Belfast Telegraph

RBS finance chief to exit at end of September

The bank first announced Ewen Stevenson’s departure hours before its AGM.

Royal Bank of Scotland (RBS) has announced that chief financial officer Ewen Stevenson will step down at the end of September.

The state-owned bank first informed investors of Mr Stevenson’s exit in May, hours before its Edinburgh annual general meeting (AGM).

The bank is looking for a successor and has appointed Katie Murray, its deputy chief financial officer, as finance head in the interim.

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RBS chief financial officer Ewen Stevenson (Andrew Milligan/PA)

RBS said Mr Stevenson will remain on the board until September 30 and will be on gardening leave until his employment ends on November 30.

Mr Stevenson’s long-term share awards will also terminate on his exit.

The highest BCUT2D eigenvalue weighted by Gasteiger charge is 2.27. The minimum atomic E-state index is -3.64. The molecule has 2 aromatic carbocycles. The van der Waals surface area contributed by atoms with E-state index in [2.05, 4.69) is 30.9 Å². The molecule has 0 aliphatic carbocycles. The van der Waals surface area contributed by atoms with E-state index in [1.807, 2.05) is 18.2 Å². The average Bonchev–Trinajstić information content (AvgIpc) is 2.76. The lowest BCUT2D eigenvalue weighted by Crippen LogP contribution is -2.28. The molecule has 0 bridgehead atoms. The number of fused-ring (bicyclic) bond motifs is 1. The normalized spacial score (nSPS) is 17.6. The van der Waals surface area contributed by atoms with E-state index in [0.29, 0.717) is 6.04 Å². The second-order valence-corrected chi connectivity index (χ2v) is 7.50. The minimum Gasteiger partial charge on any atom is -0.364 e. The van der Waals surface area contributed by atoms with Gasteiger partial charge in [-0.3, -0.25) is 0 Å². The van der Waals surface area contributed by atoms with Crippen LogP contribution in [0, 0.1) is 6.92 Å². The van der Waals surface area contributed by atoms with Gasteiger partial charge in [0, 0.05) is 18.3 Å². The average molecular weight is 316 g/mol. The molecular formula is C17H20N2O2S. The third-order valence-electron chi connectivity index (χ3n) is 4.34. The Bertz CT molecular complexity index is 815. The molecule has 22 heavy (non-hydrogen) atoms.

Mr Stevenson will be paid until November 30 and will not receive a remuneration payment in connection with his departure from the company.

The news comes after the US Department of Justice published damning documents detailing the attitudes of RBS bankers before the financial crisis.

The documents showed bankers at RBS admitted they were selling “total  f****** garbage” to investors.

The US authorities also revealed that employees made light of destroying the housing market in the lead-up to the financial crash.

RBS’s head trader received an email from a friend that said: “[I’m] sure your parents never imagine[d] they’d raise a son who [would] destroy the housing market in the richest nation on the planet.”

The head trader answered: “I take exception to the word ‘destroy.’ I am more comfortable with ‘severely damage.’”

The DoJ estimates RBS underwrote and issued mortgage-backed securities that have so far resulted in losses worth more than 49 billion US dollars (£38 billion), and forecasts another 5.6 billion US dollars (£4.4 billion) will be lost.

While RBS has agreed to pay a 4.9 billion US dollar (£3.8 billion) fine to the DoJ, it disputes and has not admitted the allegations put forward by American authorities.

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